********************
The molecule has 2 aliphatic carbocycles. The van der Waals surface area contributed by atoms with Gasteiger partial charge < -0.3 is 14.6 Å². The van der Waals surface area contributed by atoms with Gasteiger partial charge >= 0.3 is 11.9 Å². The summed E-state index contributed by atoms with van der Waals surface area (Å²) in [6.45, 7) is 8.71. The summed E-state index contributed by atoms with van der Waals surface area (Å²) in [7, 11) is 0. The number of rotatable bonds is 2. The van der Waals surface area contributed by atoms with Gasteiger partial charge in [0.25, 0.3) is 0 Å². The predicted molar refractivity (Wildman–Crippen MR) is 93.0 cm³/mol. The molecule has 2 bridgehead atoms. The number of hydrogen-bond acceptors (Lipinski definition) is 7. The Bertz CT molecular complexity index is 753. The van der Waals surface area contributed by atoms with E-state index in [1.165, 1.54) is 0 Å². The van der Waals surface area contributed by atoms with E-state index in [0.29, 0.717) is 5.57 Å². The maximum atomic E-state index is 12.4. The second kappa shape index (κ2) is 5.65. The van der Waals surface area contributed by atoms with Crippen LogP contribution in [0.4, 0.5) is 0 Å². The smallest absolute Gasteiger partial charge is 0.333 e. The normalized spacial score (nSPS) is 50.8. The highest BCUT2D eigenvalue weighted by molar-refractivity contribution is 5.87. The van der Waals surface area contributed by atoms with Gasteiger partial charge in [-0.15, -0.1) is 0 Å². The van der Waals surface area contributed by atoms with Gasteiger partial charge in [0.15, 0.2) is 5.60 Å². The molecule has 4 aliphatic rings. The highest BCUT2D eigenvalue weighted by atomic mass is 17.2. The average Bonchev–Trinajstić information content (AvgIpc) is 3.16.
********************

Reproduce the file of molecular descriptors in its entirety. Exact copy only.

The molecule has 2 aliphatic carbocycles. The van der Waals surface area contributed by atoms with Gasteiger partial charge < -0.3 is 14.6 Å². The van der Waals surface area contributed by atoms with Gasteiger partial charge >= 0.3 is 11.9 Å². The summed E-state index contributed by atoms with van der Waals surface area (Å²) in [6.45, 7) is 8.71. The summed E-state index contributed by atoms with van der Waals surface area (Å²) in [7, 11) is 0. The number of rotatable bonds is 2. The van der Waals surface area contributed by atoms with Gasteiger partial charge in [0.25, 0.3) is 0 Å². The predicted molar refractivity (Wildman–Crippen MR) is 93.0 cm³/mol. The molecule has 2 bridgehead atoms. The number of hydrogen-bond acceptors (Lipinski definition) is 7. The Bertz CT molecular complexity index is 753. The van der Waals surface area contributed by atoms with E-state index in [1.165, 1.54) is 0 Å². The van der Waals surface area contributed by atoms with E-state index in [0.29, 0.717) is 5.57 Å². The maximum atomic E-state index is 12.4. The second kappa shape index (κ2) is 5.65. The van der Waals surface area contributed by atoms with Crippen LogP contribution in [0.4, 0.5) is 0 Å². The smallest absolute Gasteiger partial charge is 0.333 e. The normalized spacial score (nSPS) is 50.8. The highest BCUT2D eigenvalue weighted by molar-refractivity contribution is 5.87. The van der Waals surface area contributed by atoms with Gasteiger partial charge in [-0.15, -0.1) is 0 Å². The van der Waals surface area contributed by atoms with Gasteiger partial charge in [0.15, 0.2) is 5.60 Å². The molecule has 4 aliphatic rings. The highest BCUT2D eigenvalue weighted by atomic mass is 17.2. The average Bonchev–Trinajstić information content (AvgIpc) is 3.16.